There is some low-lying fruit: one of the assumptions that goes into the proof is that it is possible to know any truth.  That is plainly false because Godel, finite universe, yada yada yada.  You can try to do an end-run around this by restricting the domain of the logic to "tractable truths".  The problem with this is that tractability inherently involves time, but Fitch's logic does not model time.  So in some sense Fitch's conclusion in this case is actually true: if something is not known in the static situation described by the logic, then it cannot be known in that static situation.  Hence, all "tractable" truths (to the extent that it is possible to give that word a coherent meaning in a world without time) are in fact known.

An advocate of the tractability approach might try to rescue it by reconstructing Fitch's proof in a logic that did model time.  I suspect that this is not possible, and I even suspect that it's possible to prove that it is not possible, but I don't care anywhere near enough to actually try to prove it myself.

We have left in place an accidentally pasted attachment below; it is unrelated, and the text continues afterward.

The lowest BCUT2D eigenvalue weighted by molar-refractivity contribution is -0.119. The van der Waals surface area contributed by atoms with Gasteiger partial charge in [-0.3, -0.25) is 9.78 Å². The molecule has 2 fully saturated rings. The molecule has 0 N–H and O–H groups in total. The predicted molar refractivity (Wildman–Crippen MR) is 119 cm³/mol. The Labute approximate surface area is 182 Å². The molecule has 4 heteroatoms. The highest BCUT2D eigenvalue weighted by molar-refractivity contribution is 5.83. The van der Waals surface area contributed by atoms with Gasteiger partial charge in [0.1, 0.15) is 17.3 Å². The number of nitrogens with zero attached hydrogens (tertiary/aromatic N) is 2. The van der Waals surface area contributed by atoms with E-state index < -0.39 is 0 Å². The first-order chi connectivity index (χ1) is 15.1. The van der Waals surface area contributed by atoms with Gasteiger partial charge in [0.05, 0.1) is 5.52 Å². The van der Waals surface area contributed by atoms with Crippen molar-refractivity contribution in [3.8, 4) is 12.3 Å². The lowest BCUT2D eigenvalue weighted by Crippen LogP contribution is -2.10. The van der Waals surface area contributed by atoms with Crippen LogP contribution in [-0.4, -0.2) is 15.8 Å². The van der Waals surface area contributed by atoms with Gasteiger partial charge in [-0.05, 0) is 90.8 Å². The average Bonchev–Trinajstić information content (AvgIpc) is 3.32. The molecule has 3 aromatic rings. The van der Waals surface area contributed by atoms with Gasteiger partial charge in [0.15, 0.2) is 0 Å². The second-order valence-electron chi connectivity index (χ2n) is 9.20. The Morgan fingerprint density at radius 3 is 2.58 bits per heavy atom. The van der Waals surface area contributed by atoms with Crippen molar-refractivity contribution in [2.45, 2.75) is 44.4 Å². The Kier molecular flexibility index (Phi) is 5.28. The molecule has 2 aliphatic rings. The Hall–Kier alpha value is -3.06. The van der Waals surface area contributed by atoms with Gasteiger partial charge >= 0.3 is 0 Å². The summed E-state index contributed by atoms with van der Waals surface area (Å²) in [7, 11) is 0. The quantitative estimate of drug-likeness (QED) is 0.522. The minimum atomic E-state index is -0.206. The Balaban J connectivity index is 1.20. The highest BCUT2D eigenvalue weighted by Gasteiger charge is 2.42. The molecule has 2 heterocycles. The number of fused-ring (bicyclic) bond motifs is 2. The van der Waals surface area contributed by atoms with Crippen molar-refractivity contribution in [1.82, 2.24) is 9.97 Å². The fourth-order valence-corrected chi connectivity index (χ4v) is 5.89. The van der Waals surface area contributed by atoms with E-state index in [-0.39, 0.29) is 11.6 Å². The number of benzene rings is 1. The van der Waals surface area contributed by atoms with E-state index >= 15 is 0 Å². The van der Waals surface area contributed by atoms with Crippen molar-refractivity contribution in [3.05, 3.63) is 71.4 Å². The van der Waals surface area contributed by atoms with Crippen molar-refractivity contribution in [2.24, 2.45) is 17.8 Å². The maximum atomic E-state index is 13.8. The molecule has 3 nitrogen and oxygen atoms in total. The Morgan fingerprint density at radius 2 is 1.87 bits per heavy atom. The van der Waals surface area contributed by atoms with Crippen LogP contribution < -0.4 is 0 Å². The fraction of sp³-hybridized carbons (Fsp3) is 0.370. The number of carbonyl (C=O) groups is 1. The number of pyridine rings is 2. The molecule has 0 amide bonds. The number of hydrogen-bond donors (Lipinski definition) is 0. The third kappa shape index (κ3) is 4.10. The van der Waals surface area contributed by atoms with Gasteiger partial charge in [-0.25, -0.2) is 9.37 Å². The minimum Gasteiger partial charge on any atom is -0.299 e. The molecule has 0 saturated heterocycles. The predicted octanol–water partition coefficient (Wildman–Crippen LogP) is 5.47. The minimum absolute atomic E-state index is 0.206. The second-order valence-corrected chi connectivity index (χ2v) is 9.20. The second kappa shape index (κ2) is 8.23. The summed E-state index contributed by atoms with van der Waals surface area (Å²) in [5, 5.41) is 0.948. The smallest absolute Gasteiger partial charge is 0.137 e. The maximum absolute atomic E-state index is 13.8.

What I do want to point out here is that there is actually a much deeper problem: Fitch assumes that it is possible to assign coherent meanings to the words "possible" and "know".  In fact, not only does he assume it's possible, he assumes it's *trivial* because he doesn't even *try* to actually define these words.  He just tacitly assumes that they have meanings, that these meanings are common knowledge, and that they coincide with the semantics of his modal logic.

In fact, both "know" and "possible" are highly problematic.  What does it mean to know something?  Siri can tell you the temperature in Buffalo.  Does that mean that she "knows" the temperature in Buffalo?  Planets move according to Newton's laws, does that mean that they "know" how to solve differential equations?

Even among humans it is far from clear what it means to know something.  The subjective sensation of being absolutely convinced of a false proposition is generally indistinguishable from being convinced of a true one.  So can it be said that flat-earthers "know" that the earth is flat?  Did Ptolemy "know" that the sun revolves around the earth?  This matters because Fitch's proof depends on the assumption that anything that is known must be true (KP->P).

But even being true is not necessarily enough.  In 1653, Christian Huygens calculated the distance from the earth to the sun and got very nearly the correct answer, but he got it right by pure luck.  In fact his calculation was completely bogus, relying on numerology and mysticism to guess that Venus was the same size as the earth.  That just happens to be true, but can it be said that Huygens knew it?